• transportation — leans Republican
  • pharmaceutical — on the fence
  • insurance — on the fence
  • communications/electronics — leans Democratic

This suggests that while ALEC-affiliated capitalists lean conservative on average, many of them are not ideologically committed rightists. The CRP data that is available for individual ALEC member firms is consistent with this picture — in other words, ALEC doesn’t just draw the most rightist firms within moderate-to-liberal industries. For example, most of the individual ALEC members on the CRP chart for pharmaceuticals — Pfizer, Abbott Labs, Astrazeneca, Johnson & Johnson, GlaxoSmithKline, and Eli Lilly — are themselves “on the fence” between Republicans and Democrats. Among ALEC-affiliated communications/electronics firms, AT&T leans Republican, but Microsoft is on the fence, Comcast leans Democratic, and Time Warner is strongly Democratic. So some of the companies that have signed onto ALEC’s right-wing anti-“big government” crusade are the same ones funding Democratic candidates for congressmember, senator, and president.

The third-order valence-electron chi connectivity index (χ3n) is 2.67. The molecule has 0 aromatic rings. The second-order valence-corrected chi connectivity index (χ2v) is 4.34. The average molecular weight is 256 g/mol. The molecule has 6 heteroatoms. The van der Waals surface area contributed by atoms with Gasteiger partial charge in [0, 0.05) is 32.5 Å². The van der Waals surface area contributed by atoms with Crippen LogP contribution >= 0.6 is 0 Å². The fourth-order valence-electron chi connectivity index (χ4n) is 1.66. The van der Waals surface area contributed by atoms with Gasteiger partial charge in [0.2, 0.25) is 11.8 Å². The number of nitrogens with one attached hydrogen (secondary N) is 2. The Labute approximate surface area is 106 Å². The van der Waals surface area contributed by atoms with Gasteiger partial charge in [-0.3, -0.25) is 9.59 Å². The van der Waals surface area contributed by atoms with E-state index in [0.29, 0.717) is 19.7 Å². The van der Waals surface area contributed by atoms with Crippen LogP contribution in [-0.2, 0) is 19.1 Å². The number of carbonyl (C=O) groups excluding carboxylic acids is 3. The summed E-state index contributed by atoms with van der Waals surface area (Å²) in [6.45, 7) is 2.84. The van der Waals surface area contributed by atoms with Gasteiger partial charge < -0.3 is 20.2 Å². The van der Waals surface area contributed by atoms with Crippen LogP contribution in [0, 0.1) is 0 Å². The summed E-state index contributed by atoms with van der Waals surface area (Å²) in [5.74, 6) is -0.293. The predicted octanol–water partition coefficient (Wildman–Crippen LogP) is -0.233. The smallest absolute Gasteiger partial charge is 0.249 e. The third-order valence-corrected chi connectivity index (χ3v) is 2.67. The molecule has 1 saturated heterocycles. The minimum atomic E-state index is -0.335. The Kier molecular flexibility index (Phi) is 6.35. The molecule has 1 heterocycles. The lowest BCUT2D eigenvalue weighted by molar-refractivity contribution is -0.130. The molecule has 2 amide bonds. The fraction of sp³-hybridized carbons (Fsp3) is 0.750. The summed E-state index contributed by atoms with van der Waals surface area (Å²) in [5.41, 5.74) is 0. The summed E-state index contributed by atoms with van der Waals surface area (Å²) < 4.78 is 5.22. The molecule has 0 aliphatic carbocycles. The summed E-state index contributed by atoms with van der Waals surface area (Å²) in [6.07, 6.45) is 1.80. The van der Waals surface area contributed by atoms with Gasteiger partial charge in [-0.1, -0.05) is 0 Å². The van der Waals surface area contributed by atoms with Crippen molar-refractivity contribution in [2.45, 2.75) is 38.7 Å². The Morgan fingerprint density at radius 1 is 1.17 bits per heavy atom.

Further confounding common stereotypes about right-wing capitalists, two industries that are conspicuously under-represented among ALEC members are aerospace/military and securities/investment firms. While I’m sure there are other factors, this might have something to do with the fact that both industries depend so heavily on government money — aerospace companies for military contracts, and brokers/investment bankers for federal bailouts to deal with periodic financial crises (as in 2008, but not only then).

These comments about the American Legislative Exchange Council aren’t intended as any sort of definitive statement about business and right-wing politics. ALEC is only one organization, and the tools I’ve offered here for understanding it are fairly crude. There is a whole body of literature that analyzes capitalists’ involvement in politics, relating political clashes between business factions to objective factors such as industry, region, markets, type of company, and so on. Thomas Ferguson and Joel Rogers’s Right Turn and Ferguson’s Golden Rule and apply this approach to U.S. electoral politics. Others authors who have written in the same vein include Mike Davis (Prisoners of the American Dream), David Gibbs (The Political Economy of Third World Intervention) and Ronald Cox (Power and Profits: U.S. Policy in Central America). A comparable study of ALEC and related business forces today hasn’t been written yet. But if it’s done well, it will almost certainly challenge standard liberal assumptions.